Impact of adjuvant lorazepam with granisetron on chemotherapy-induced nausea and vomiting in pediatric patients with acute lymphoblastic leukemia
Chemotherapy-induced nausea and vomiting (CINV) affects quality of life for patients with cancer undergoing chemotherapy. We aimed to assess the effect of lorazepam with granisetron on CINV in children with acute lymphoblastic leukemia (ALL).
We reviewed the records of 71 consecutive patients with newly diagnosed ALL who received chemotherapy including vincristine, anthracycline, and systemic steroids between January 2011 and December 2016 in our hospital. The number of chemotherapy cycles reviewed was 164. All patients received granisetron as CINV prophylaxis.
Nausea was observed in 51/71 patients (72%) and 93/164 cycles (57%). Vomiting was observed in 47/71 patients (66%) and 79/164 cycles (48%). Age and gender distribution were not significantly different between patients who received lorazepam at the initiation of the chemotherapy cycle (LZP group, n = 30) and those who did not receive lorazepam (non-LZP group, n = 134). There were no significant differences in the incidence of CIN and CIV between the LZP group and non-LZP group (CIN, 67% vs. 57%, P = 0.31; CIV, 53% vs. 47%, P = 0.98). In multivariate logistic regression, female gender and older age (> 5 years) were significant risk factors for CIV (female, odds ratio (OR) 2.5, 95% confidence interval (CI) 1.3–5.0, P = 0.007; older age, OR 2.5, CI 1.3–4.8, P = 0.008).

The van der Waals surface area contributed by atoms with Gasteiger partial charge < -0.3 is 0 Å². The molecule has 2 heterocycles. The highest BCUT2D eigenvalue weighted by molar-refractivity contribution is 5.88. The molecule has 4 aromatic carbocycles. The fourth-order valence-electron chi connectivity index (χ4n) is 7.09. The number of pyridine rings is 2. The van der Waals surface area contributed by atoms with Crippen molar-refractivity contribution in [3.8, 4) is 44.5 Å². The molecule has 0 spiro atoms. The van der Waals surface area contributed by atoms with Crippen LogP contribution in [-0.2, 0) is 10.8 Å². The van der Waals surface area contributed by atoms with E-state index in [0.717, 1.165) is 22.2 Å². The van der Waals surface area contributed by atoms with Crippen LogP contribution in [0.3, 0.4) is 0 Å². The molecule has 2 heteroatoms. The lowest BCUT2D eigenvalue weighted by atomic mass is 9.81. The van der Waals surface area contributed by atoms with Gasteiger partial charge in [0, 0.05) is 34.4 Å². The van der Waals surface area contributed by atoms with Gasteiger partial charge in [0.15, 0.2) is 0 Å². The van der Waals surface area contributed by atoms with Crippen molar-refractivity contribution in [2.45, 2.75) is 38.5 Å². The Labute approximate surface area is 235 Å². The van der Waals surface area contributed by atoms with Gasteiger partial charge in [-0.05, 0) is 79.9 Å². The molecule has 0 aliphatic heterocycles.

We found no beneficial effect of providing lorazepam as adjuvant antiemetic for prevention of CINV in children with ALL.
KeywordsLorazepam Chemotherapy Nausea Vomiting Antiemetics
We would like to thank the doctors and nurses of the Department of Hematology and Oncology in Hyogo Prefectural Kobe Children’s Hospital, Japan, for their support and cooperation.
Compliance with ethical standards
Conflict of interest
The authors declare that they have no conflict of interest.
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